dollar sign $ refers to the end.

2.3.  Relational Expressions

     An awk pattern can be a relational expression involving

the usual relational operators <, <=, ==, !=, >=, and >.  An

example is

			   - 10 -

   $2 > $1 + 100

which selects lines where the second field is at least 100

greater than the first field.  Similarly,

   NF % 2 == 0

prints lines with an even number of fields.

     In relational tests, if neither operand is numeric, a

string comparison is made; otherwise it is numeric.  Thus,

   $1 >= "s"

selects lines that begin with an s, t, u, etc.  In the ab-

sence of any other information, fields are treated as

strings, so the program

   $1 > $2

will perform a string comparison.

2.4.  Combinations of Patterns

     A pattern can be any boolean combination of patterns,

using the operators || (or), && (and), and ! (not).  For ex-


   $1 >= "s" && $1 < "t" && $1 != "smith"

selects lines where the first field begins with ``s'', but

is not ``smith''.  && and || guarantee that their operands

will be evaluated from left to right; evaluation stops as

			   - 11 -

soon as the truth or falsehood is determined.

2.5.  Pattern Ranges

     The ``pattern'' that selects an action may also consist

of two patterns separated by a comma, as in

   pat1, pat2 { ...  }

In this case, the action is performed for each line between

an occurrence of pat1 and the next occurrence of pat2 (in-

clusive).  For example,

   /start/, /stop/

prints all lines between start and stop, while

   NR == 100, NR == 200 { ...  }

does the action for lines 100 through 200 of the input.

3.  Actions

     An awk action is a sequence of action statements termi-

nated by newlines or semicolons.  These action statements

can be used to do a variety of bookkeeping and string manip-

ulating tasks.

3.1.  Built-in Functions

     Awk provides a ``length'' function to compute the

length of a string of characters.  This program prints each

record, preceded by its length:

			   - 12 -

   {print length, $0}

length by itself is a ``pseudo-variable'' which yields the

length of the current record; length(argument) is a function

which yields the length of its argument, as in the equiva-


   {print length($0), $0}

The argument may be any expression.

     Awk also provides the arithmetic functions sqrt, log,

exp, and int, for square root, base e logarithm, exponen-

tial, and integer part of their respective arguments.

     The name of one of these built-in functions, without

argument or parentheses, stands for the value of the func-

tion on the whole record.  The program

   length < 10 || length > 20

prints lines whose length is less than 10 or greater than


     The function substr(s, m, n) produces the substring of

s that begins at position m (origin 1) and is at most n

characters long.  If n is omitted, the substring goes to the

end of s.  The function index(s1, s2) returns the position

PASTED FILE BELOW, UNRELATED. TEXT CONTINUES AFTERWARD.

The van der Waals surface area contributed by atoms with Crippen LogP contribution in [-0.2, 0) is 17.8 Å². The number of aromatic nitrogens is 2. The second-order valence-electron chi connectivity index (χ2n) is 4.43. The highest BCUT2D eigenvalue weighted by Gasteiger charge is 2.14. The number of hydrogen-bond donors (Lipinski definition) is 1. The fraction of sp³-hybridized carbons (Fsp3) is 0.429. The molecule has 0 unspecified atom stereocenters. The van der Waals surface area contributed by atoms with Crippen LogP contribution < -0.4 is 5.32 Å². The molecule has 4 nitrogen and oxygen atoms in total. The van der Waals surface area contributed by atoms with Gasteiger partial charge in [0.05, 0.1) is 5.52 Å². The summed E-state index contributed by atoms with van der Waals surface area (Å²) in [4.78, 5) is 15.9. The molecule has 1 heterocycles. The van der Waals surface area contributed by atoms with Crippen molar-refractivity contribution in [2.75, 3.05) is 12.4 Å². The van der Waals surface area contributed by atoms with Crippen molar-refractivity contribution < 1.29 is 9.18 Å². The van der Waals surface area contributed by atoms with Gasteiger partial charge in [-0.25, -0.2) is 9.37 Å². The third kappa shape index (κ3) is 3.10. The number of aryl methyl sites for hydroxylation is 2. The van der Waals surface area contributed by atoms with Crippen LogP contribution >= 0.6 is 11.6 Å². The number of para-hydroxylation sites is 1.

where the string s2 occurs in s1, or zero if it does not.

     The function sprintf(f, e1, e2, ...) produces the value

of the expressions e1, e2, etc., in the printf format speci-

			   - 13 -

fied by f.  Thus, for example,

   x = sprintf("%8.2f %10ld", $1, $2)

sets x to the string produced by formatting the values of $1

and $2.

3.2.  Variables, Expressions, and Assignments

     Awk variables take on numeric (floating point) or

string values according to context.  For example, in

   x = 1

x is clearly a number, while in

   x = "smith"

it is clearly a string.  Strings are converted to numbers

and vice versa whenever context demands it.  For instance,

   x = "3" + "4"

assigns 7 to x.  Strings which cannot be interpreted as num-

bers in a numerical context will generally have numeric val-

ue zero, but it is unwise to count on this behavior.

     By default, variables (other than built-ins) are ini-

tialized to the null string, which has numerical value zero;

this eliminates the need for most BEGIN sections.  For exam-

ple, the sums of the first two fields can be computed by

	{ s1 += $1; s2 += $2 }

			   - 14 -

   END { print s1, s2 }

     Arithmetic is done internally in floating point.  The

arithmetic operators are +, -, *, /, and % (mod).  The C in-

crement ++ and decrement -- operators are also available,

and so are the assignment operators +=, -=, *=, /=, and %=.

These operators may all be used in expressions.

3.3.  Field Variables

     Fields in awk share essentially all of the properties

of variables -- they may be used in arithmetic or string op-

erations, and may be assigned to.  Thus one can replace the

first field with a sequence number like this:

   { $1 = NR; print }

or accumulate two fields into a third, like this:

   { $1 = $2 + $3; print $0 }

or assign a string to a field:

   { if ($3 > 1000)

	$3 = "too big"



which replaces the third field by ``too big'' when it is,

and in any case prints the record.

     Field references may be numerical expressions, as in

			   - 15 -

   { print $i, $(i+1), $(i+n) }

Whether a field is deemed numeric or string depends on con-